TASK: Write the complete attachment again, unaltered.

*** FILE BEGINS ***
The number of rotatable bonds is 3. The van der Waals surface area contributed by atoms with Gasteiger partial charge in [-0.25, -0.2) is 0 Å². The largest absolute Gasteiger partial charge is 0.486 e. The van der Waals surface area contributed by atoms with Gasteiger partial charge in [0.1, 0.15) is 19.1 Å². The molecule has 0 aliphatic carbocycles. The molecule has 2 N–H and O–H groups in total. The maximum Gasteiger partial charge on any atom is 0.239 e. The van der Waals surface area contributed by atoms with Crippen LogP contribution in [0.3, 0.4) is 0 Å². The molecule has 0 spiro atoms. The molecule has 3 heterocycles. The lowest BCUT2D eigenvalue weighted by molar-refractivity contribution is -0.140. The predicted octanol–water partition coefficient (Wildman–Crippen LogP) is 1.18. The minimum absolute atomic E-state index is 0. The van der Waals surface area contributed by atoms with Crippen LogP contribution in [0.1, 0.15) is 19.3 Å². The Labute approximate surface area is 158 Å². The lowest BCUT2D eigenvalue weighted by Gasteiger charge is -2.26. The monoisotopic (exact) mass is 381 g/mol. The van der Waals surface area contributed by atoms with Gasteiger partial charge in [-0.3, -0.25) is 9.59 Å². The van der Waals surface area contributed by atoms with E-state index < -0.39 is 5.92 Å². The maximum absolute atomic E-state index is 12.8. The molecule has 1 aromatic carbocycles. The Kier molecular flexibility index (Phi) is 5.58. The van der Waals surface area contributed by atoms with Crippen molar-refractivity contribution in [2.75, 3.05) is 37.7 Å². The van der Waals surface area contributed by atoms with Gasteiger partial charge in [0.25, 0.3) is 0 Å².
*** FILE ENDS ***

The number of rotatable bonds is 3. The van der Waals surface area contributed by atoms with Gasteiger partial charge in [-0.25, -0.2) is 0 Å². The largest absolute Gasteiger partial charge is 0.486 e. The van der Waals surface area contributed by atoms with Gasteiger partial charge in [0.1, 0.15) is 19.1 Å². The molecule has 0 aliphatic carbocycles. The molecule has 2 N–H and O–H groups in total. The maximum Gasteiger partial charge on any atom is 0.239 e. The van der Waals surface area contributed by atoms with Crippen LogP contribution in [0.3, 0.4) is 0 Å². The molecule has 0 spiro atoms. The molecule has 3 heterocycles. The lowest BCUT2D eigenvalue weighted by molar-refractivity contribution is -0.140. The predicted octanol–water partition coefficient (Wildman–Crippen LogP) is 1.18. The minimum absolute atomic E-state index is 0. The van der Waals surface area contributed by atoms with Crippen LogP contribution in [0.1, 0.15) is 19.3 Å². The Labute approximate surface area is 158 Å². The lowest BCUT2D eigenvalue weighted by Gasteiger charge is -2.26. The monoisotopic (exact) mass is 381 g/mol. The van der Waals surface area contributed by atoms with Gasteiger partial charge in [-0.3, -0.25) is 9.59 Å². The van der Waals surface area contributed by atoms with E-state index < -0.39 is 5.92 Å². The maximum absolute atomic E-state index is 12.8. The molecule has 1 aromatic carbocycles. The Kier molecular flexibility index (Phi) is 5.58. The van der Waals surface area contributed by atoms with Crippen molar-refractivity contribution in [2.75, 3.05) is 37.7 Å². The van der Waals surface area contributed by atoms with Gasteiger partial charge in [0.25, 0.3) is 0 Å².